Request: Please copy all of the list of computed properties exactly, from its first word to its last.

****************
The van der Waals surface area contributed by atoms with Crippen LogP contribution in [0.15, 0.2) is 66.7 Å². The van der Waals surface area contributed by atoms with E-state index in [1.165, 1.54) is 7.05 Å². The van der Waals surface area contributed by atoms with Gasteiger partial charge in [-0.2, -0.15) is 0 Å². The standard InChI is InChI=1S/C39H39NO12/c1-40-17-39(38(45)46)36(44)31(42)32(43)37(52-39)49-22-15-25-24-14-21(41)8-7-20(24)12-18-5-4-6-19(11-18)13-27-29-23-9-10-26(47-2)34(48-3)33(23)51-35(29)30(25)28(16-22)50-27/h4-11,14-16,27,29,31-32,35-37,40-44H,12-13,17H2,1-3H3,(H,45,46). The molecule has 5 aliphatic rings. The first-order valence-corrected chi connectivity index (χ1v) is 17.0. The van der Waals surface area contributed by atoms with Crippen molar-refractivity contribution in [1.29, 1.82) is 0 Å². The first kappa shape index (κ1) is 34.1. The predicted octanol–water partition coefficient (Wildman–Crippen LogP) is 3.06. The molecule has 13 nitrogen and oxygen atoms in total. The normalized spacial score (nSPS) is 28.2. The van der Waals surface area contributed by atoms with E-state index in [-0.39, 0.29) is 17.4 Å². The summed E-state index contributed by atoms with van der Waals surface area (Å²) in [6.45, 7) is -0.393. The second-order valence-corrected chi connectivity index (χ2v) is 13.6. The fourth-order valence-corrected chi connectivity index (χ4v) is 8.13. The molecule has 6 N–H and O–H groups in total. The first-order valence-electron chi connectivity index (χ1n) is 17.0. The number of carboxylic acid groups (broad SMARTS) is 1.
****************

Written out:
The van der Waals surface area contributed by atoms with Crippen LogP contribution in [0.15, 0.2) is 66.7 Å². The van der Waals surface area contributed by atoms with E-state index in [1.165, 1.54) is 7.05 Å². The van der Waals surface area contributed by atoms with Gasteiger partial charge in [-0.2, -0.15) is 0 Å². The standard InChI is InChI=1S/C39H39NO12/c1-40-17-39(38(45)46)36(44)31(42)32(43)37(52-39)49-22-15-25-24-14-21(41)8-7-20(24)12-18-5-4-6-19(11-18)13-27-29-23-9-10-26(47-2)34(48-3)33(23)51-35(29)30(25)28(16-22)50-27/h4-11,14-16,27,29,31-32,35-37,40-44H,12-13,17H2,1-3H3,(H,45,46). The molecule has 5 aliphatic rings. The first-order valence-corrected chi connectivity index (χ1v) is 17.0. The van der Waals surface area contributed by atoms with Crippen molar-refractivity contribution in [1.29, 1.82) is 0 Å². The first kappa shape index (κ1) is 34.1. The predicted octanol–water partition coefficient (Wildman–Crippen LogP) is 3.06. The molecule has 13 nitrogen and oxygen atoms in total. The normalized spacial score (nSPS) is 28.2. The van der Waals surface area contributed by atoms with E-state index in [-0.39, 0.29) is 17.4 Å². The summed E-state index contributed by atoms with van der Waals surface area (Å²) in [6.45, 7) is -0.393. The second-order valence-corrected chi connectivity index (χ2v) is 13.6. The fourth-order valence-corrected chi connectivity index (χ4v) is 8.13. The molecule has 6 N–H and O–H groups in total. The first-order valence-electron chi connectivity index (χ1n) is 17.0. The number of carboxylic acid groups (broad SMARTS) is 1.